The men behind Mali's surprise coup are calling for calm, trying to reassure a wary public faced with looting and growing shortages of food and fuel.
Mali's state-run television Saturday aired a statement by coup leader Amadou Sanogo intended to dispel rumors that he had been killed.
"I am Captain Sanogo and I am here in good health, all is well," he said.
Sanogo also said his men's primary mission was to preserve Mali's territorial integrity and "the security of people and their belongings."
Video from Mali's capital has shown widespread looting, with debris scattered in the streets. Some residents say they are afraid to go out, accusing soldiers of taking what they want at gunpoint.
There have also been long lines at gas stations. And fears are growing that food and fuel are running out.
Coup spokesman Amadou Konare used state TV to demand gas stations reopen.
''The president of the CNRDR is calling all owners of petrol stations to open the stations without delay in order that the people can have access to supplies. Security measures had been taken since 0400 am in order to secure them," he said.
Despite the assurances, the situation remains tense, and coup leaders have sought to clamp down on dissent.
Early Saturday, soldiers went to the home of Kassoum Tapo, a prominent member of the Democratic Alliance of Mali, one of the countries leading opposition parties, and arrested him. Tapo, who had been critical of the coup on French radio, was later released, but other politicians have told the French news agency they fear for their safety and have gone into hiding.
Meanwhile, questions remain about the whereabouts of ousted President Amadou Toure. Sanogo told the Associated Press Saturday that none of his soldiers are protecting Mr. Toure, and refused to say if he knew Mr. Toure's location.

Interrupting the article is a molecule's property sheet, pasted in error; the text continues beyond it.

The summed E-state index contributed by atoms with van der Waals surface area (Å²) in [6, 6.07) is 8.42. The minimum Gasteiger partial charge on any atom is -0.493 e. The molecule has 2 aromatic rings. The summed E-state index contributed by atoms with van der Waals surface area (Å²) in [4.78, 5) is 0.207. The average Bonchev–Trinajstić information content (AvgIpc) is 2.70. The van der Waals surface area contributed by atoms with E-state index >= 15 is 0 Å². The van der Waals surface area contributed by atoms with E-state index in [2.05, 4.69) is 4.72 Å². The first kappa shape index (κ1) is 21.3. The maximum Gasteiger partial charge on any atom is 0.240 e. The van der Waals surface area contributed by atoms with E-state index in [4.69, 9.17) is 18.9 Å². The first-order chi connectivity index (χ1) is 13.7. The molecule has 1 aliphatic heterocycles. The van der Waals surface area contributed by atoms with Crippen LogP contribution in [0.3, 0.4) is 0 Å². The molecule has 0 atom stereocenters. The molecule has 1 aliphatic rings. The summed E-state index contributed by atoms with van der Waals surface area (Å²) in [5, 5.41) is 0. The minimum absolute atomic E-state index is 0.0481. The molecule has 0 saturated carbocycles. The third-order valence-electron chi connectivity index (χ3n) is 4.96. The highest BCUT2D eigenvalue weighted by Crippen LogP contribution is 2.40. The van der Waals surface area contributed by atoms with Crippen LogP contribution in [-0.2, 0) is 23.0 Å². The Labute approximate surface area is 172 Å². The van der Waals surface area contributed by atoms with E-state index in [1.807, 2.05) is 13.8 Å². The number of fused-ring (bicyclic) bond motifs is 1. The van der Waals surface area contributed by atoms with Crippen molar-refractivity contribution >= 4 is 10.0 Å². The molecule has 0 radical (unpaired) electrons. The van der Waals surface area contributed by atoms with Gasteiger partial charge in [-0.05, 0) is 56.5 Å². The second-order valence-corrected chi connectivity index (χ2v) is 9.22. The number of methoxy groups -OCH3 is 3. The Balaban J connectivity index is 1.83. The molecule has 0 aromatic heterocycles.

The African Union has said President Toure is safe at an undisclosed location near the capital, Bamako, and is being protected by loyalists.
Wednesday's bloodless coup has been the subject of international criticism, with condemnation coming from the United States, the European Union and the AU, which also suspended Mali's membership Friday. The EU and World Bank have also suspended development aid to the West African nation.
Mali's coup leader is also facing trouble from ethnic Tuareg rebels, who have used the coup to press ahead with their goal of an independent north.
Sanogo said a prime reason for the coup was president Toure's poor handling of the rebellion. But Tuareg rebels have pushed forward, taking up positions abandoned by a Malian army that appears to be in disarray.
On Friday, a member of the rebel MNLA's political wing said the group was willing to discuss an end to hostilities. Hama Ag Mahmoud also said, the MNLA had no desire to become entagled in Mali's internal struggles.
"We are ready to negotiate but there are conditions - the incumbent [president] must be well established, representative and have the political class behind him; and we must have guarantees from big country powers, like the European Union, the United States, France, etc,'' he said.
Well-armed Tuareg separatists started attacking army bases in Mali's desert in January after many Tuareg fighters returned from Libya.
The U.N. refugee agency says the conflict has uprooted more than 190,000 people in and around Mali. Many soldiers have died in the conflict.
Tuareg nomads have launched periodic uprisings for greater autonomy in Mali and Niger.